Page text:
HAVE THE HIGHLAND PARK POLICE RELEASED INFORMATION ABOUT THE THREATS TO THE STATE POLICE?
They did. State police confirmed they received a warning from Highland Park police months before Crimo applied for his license. It’s not clear if the state agency reviewed Highland Park’s report before granting the license.
A statement from state police said only that “there was insufficient basis to determine a clear and present threat” to deny the request.
Under Illinois law, if Crimo was convicted or convicted of serious mental health issues, Crimo likely would not have received a license. He had no such record.
IS THE LAW FREQUENTLY APPEED?
It appears to be rarely used, although associated records are sometimes sealed, making it difficult to get a complete picture. The Illinois Legislature in 2021 included provisions to raise awareness of the state’s warning sign laws and how to apply them.
The Illinois Criminal Justice Information Authority cites a prosecution by an advocacy group, Speak for Safety Illinois, which reports that 34 firearm restraining orders were filed in 2019 and 19 in 2020. Most were granted.
A Chicago suburb, DuPage County, accounted for 12 of the filings each year, it said. And no other county, including Lake County, which includes Highland Park, has filed more than two during those years.
The vast majority of requests were made by law enforcement agencies, with family members making only five requests in 2019.
WHO CAN REQUEST AN ORDER AND HOW TO MAKE A DECISION?
A relative, roommate, or law enforcement officer can make the request by filing an application with a local county court. In some cases, others may try to start the process by contacting the police.
Red flags in some states allow doctors, teachers, and colleagues to file applications, while others limit applications to law enforcement only.
In Illinois, the onus for a judge to prove that someone poses a significant threat is on those making the motion. They can turn to multiple sources, including witness testimonies of violent behavior, substance abuse, police records, or threatening social media posts and emails.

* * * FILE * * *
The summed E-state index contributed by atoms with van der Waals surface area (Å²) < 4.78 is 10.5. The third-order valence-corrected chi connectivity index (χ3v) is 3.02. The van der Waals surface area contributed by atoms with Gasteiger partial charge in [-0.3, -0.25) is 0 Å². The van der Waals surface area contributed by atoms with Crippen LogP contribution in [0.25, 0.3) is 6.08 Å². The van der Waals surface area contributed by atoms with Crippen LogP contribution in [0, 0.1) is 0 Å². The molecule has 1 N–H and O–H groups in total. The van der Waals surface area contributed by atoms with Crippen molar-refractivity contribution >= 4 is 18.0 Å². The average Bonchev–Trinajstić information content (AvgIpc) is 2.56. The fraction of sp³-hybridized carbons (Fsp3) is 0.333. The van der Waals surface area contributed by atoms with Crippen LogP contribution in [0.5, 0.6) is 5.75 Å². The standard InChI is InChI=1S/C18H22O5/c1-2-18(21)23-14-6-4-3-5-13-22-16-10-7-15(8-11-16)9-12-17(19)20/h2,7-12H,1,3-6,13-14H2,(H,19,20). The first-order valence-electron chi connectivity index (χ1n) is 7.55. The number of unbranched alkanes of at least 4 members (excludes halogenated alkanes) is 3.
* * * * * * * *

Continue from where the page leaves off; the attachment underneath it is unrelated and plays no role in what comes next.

If a judge sides with the petitioner, the court will issue a firearms restraining order, allowing law enforcement to immediately confiscate all weapons from the person deemed a threat and preventing them from purchasing guns and ammunition.
If they have one, they must also hand in their gun owner’s ID.
WHAT HAPPENS AFTER AN ORDER?
An emergency directive can be issued on the same day and remains valid for up to 14 days. The judge can rule on this without the subject of the application being present.
If the emergency order is issued, it will be followed by a full hearing, after which a judge will decide whether a longer, six-month order is warranted. The standard of evidence is higher at such a hearing. Subjects at a hearing may argue before a judge why an order is not required.
If the six-month order is granted, it cannot easily be extended. If the person who made the initial application continues to pose a risk from the subject of the order, a new hearing must be held with the same burden of proof.
DO RED FLAG LAWS PREVENT VIOLENCE?
According to the Illinois Criminal Justice Information Authority, there is clear evidence that firearm restraints help prevent some suicides. What is less clear is that they prevent deadly acts of gun violence such as mass shootings. The causes of such attacks are often too complex to draw clear connections, says the agency.